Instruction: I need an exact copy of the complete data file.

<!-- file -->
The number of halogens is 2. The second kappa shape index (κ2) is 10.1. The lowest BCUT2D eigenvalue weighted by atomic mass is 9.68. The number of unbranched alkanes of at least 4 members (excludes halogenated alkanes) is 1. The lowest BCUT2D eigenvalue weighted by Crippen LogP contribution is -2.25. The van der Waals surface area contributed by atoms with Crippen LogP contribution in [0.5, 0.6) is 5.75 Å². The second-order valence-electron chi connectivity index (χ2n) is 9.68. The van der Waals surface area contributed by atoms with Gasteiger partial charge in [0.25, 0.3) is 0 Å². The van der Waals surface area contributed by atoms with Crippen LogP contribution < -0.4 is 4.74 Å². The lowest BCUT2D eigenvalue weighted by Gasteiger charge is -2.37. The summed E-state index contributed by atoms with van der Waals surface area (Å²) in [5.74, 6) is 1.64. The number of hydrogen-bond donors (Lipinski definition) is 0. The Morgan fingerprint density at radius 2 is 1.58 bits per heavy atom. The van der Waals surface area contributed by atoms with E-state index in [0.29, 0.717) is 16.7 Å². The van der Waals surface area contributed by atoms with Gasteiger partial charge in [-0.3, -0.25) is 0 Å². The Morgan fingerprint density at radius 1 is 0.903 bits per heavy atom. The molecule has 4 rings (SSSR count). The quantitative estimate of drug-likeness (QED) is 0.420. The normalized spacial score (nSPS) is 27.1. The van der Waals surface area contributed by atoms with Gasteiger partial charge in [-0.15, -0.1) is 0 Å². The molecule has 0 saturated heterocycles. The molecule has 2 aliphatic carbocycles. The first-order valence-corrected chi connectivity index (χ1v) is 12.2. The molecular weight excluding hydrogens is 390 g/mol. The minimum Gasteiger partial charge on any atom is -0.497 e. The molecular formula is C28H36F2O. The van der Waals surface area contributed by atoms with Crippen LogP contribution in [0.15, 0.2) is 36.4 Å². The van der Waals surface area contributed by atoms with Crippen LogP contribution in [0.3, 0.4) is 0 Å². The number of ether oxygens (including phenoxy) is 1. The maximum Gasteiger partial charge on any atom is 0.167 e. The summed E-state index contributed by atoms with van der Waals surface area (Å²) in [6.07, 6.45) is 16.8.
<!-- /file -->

The number of halogens is 2. The second kappa shape index (κ2) is 10.1. The lowest BCUT2D eigenvalue weighted by atomic mass is 9.68. The number of unbranched alkanes of at least 4 members (excludes halogenated alkanes) is 1. The lowest BCUT2D eigenvalue weighted by Crippen LogP contribution is -2.25. The van der Waals surface area contributed by atoms with Crippen LogP contribution in [0.5, 0.6) is 5.75 Å². The second-order valence-electron chi connectivity index (χ2n) is 9.68. The van der Waals surface area contributed by atoms with Gasteiger partial charge in [0.25, 0.3) is 0 Å². The van der Waals surface area contributed by atoms with Crippen LogP contribution < -0.4 is 4.74 Å². The lowest BCUT2D eigenvalue weighted by Gasteiger charge is -2.37. The summed E-state index contributed by atoms with van der Waals surface area (Å²) in [5.74, 6) is 1.64. The number of hydrogen-bond donors (Lipinski definition) is 0. The Morgan fingerprint density at radius 2 is 1.58 bits per heavy atom. The van der Waals surface area contributed by atoms with E-state index in [0.29, 0.717) is 16.7 Å². The van der Waals surface area contributed by atoms with Gasteiger partial charge in [-0.3, -0.25) is 0 Å². The Morgan fingerprint density at radius 1 is 0.903 bits per heavy atom. The molecule has 4 rings (SSSR count). The quantitative estimate of drug-likeness (QED) is 0.420. The normalized spacial score (nSPS) is 27.1. The van der Waals surface area contributed by atoms with Gasteiger partial charge in [-0.15, -0.1) is 0 Å². The molecule has 0 saturated heterocycles. The molecule has 2 aliphatic carbocycles. The first-order valence-corrected chi connectivity index (χ1v) is 12.2. The molecular weight excluding hydrogens is 390 g/mol. The minimum Gasteiger partial charge on any atom is -0.497 e. The molecular formula is C28H36F2O. The van der Waals surface area contributed by atoms with Crippen LogP contribution in [0.15, 0.2) is 36.4 Å². The van der Waals surface area contributed by atoms with Crippen LogP contribution in [0.3, 0.4) is 0 Å². The number of ether oxygens (including phenoxy) is 1. The maximum Gasteiger partial charge on any atom is 0.167 e. The summed E-state index contributed by atoms with van der Waals surface area (Å²) in [6.07, 6.45) is 16.8.